Feedback for Existing Copy | Offline Marketing Tactics

Oct 9, 2016 by

Feedback for Existing Copy | Offline Marketing Tactics

Feedback for Existing Copy

  • The body copy and unsubscribing paragraph comes off as “fake”, or “not-genuine”.
    • Emails need to come off as personally meaningful, otherwise email won’t be opened at all (Ryan & Graham, 2014)
      • Consumers like things that make them feel comfortable
        • Cues that provide personal connection, relevant topics and themes that they find personally meaningful
        • Familiarity – recognizable sender names (celebrities, spokespeople, consistent personal tags)
      • One of our brand’s core values is Trustworthy
        • Which means that everything we release has to increase trustworthiness. Funny, yes, memes, yes, but any copy that decreases trustworthiness, genuineness, and honesty goes against our brand
        • ‘Trustworthiness demands utmost honesty, credibility and transparency’ (Ryan & Graham, 2014)


  • The copy has a really good rational component, but doesn’t really play up the emotional component to get people engaged in the brand
    • Brand attitude links the brand with a purchase motivation through a benefit claim (Rossiter & Percy, 1987):
      • A benefit claim includes a cognitive (rational) and emotional component
      • The emotional component is comprised of a dynamic emotional sequence

Emotional Appeal

  • We want a dynamic sequence of emotion to be triggered in our email copy.
    • Our brand relies on four of Rossiter and Percy (1987; 1991)’s identified purchase motives:
      • [Drive Reduction] = Negative -> Neutral Emotion
        • Problem removal (solve)
          • Annoyance -> relief
          • Because of our Tagline (Solving first world problems)
        • [Drive Increase] = Neutral/Negative -> Strong Positive Emotion
          • Sensory gratification (enjoy)
            • Dull -> elated
            • Because of our Brand Essence (Cheeky Fun)
          • Intellectual Stimulation (explore, master)
            • Neutral / Bored -> Excited
            • Neutral / naïve -> competent
            • Because of our Brand Promise (“you do you, better”)
          • Social Approval (personal recognition)
            • Neutral / Apprehensive -> Flattered
            • Neutral / Ashamed -> Proud
            • Because of our Company Name (“Thanks Bro!”)


  • We want especially to elicit the strong positive emotional reactions from the user’s neutral state through the copy
  • And create urges in our consumers for behaviours found in Rossiter & Percy (1987)’s parentheses (e.g. explore, master / personal recognition, etc)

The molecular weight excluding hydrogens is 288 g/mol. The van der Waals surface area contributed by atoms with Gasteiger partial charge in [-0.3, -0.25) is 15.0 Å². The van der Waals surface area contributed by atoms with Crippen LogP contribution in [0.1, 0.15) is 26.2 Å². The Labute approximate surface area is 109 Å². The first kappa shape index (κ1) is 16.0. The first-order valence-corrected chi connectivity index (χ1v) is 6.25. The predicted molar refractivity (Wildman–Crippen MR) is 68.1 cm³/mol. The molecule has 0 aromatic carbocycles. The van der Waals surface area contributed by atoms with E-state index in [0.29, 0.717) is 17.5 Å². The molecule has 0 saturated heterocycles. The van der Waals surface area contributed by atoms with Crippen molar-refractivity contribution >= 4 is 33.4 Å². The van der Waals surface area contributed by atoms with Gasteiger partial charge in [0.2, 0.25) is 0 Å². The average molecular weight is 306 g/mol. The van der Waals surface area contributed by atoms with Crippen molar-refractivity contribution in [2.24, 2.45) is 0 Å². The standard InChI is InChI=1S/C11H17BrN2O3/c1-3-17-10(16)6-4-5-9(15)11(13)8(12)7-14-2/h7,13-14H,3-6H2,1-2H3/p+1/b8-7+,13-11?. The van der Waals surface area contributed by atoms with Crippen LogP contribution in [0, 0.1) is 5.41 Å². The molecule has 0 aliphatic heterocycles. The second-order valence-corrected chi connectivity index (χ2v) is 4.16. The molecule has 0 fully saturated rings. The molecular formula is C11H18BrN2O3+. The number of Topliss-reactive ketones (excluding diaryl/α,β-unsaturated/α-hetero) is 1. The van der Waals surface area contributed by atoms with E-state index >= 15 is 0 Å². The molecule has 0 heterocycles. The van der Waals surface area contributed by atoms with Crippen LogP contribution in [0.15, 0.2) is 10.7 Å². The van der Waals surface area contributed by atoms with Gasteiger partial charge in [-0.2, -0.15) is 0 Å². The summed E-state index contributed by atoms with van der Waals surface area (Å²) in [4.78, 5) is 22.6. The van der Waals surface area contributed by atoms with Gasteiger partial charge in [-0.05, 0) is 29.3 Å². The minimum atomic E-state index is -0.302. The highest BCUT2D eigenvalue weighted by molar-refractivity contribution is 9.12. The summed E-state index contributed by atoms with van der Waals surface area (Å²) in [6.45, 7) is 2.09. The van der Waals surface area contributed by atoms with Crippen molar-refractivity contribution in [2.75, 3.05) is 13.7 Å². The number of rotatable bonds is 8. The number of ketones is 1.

• Feel-good effect [of copy] increases brand value in consumer’s mind (Blackston, 1995)
    • Connection with advertising is mostly emotional, and if the emotional experience is positive, also affects favourable decision-making (Isen, 1984)
    • Attitude toward brand is mediated by emotional experience raised by advertising (Murry et al., 1992)


  • We want the copy to be congruent with and enhance the ideal self-image of our end-user.
    • Because enhancing the ideal self-image of our end-user/consumer is our brand promise (“you do you, better”)
    • The more significant the emotion change (i.e. the more engaging the positive emotion at the end is), the more impactful it is (Rossiter & Percy, 1991)
    • Every customer carries a template of the ideal person they want to be (Johar & Sirgy, 1991)
    • The more an advertisement enhances the consumer’s ideal self-image, the more impact it has and vice versa (Kover et al., 1995)
    • The abrupt emotional change comes from a consumer reading copy. If that affect is congruent with that person’s (positive) ideal image, the impact of the advertisement increases (Kover et al., 1995).
    • The Millennial’s ideal self (in general) is autonomous, independent, and individualistic. Self-realization is at the peak of success (Varela, 2013)
    • The [overall] ideal emotional self is one who is “competent and caring, arousing and active, but full of desire.” (Kover et al., 1995)



  • This best happens because they want us in their life – so the copy needs to establish a personal, warm, and friendly emotional connection as well as the rational one (Chauffey, 2003)

Activity (Two-Way Marketing)

  • We want our subscribers to play an active part in our community and emails are a big part of that
    • As activity encourages user participation and interaction with the brand (Chauffey, 2003; Ryan & Graham, 2014)
    • Activity can be: Filling out polls, making suggestions for the future, rating and reviewing products (Chauffey, 2003)
    • Users need to see that they are being valued by the interaction (Chauffey, 2003): the marketing has to offer a channel going both ways


  • We want our subscribers to be able to suggest first world problems that we could solve in the future with the right products and services
    • The email for that is





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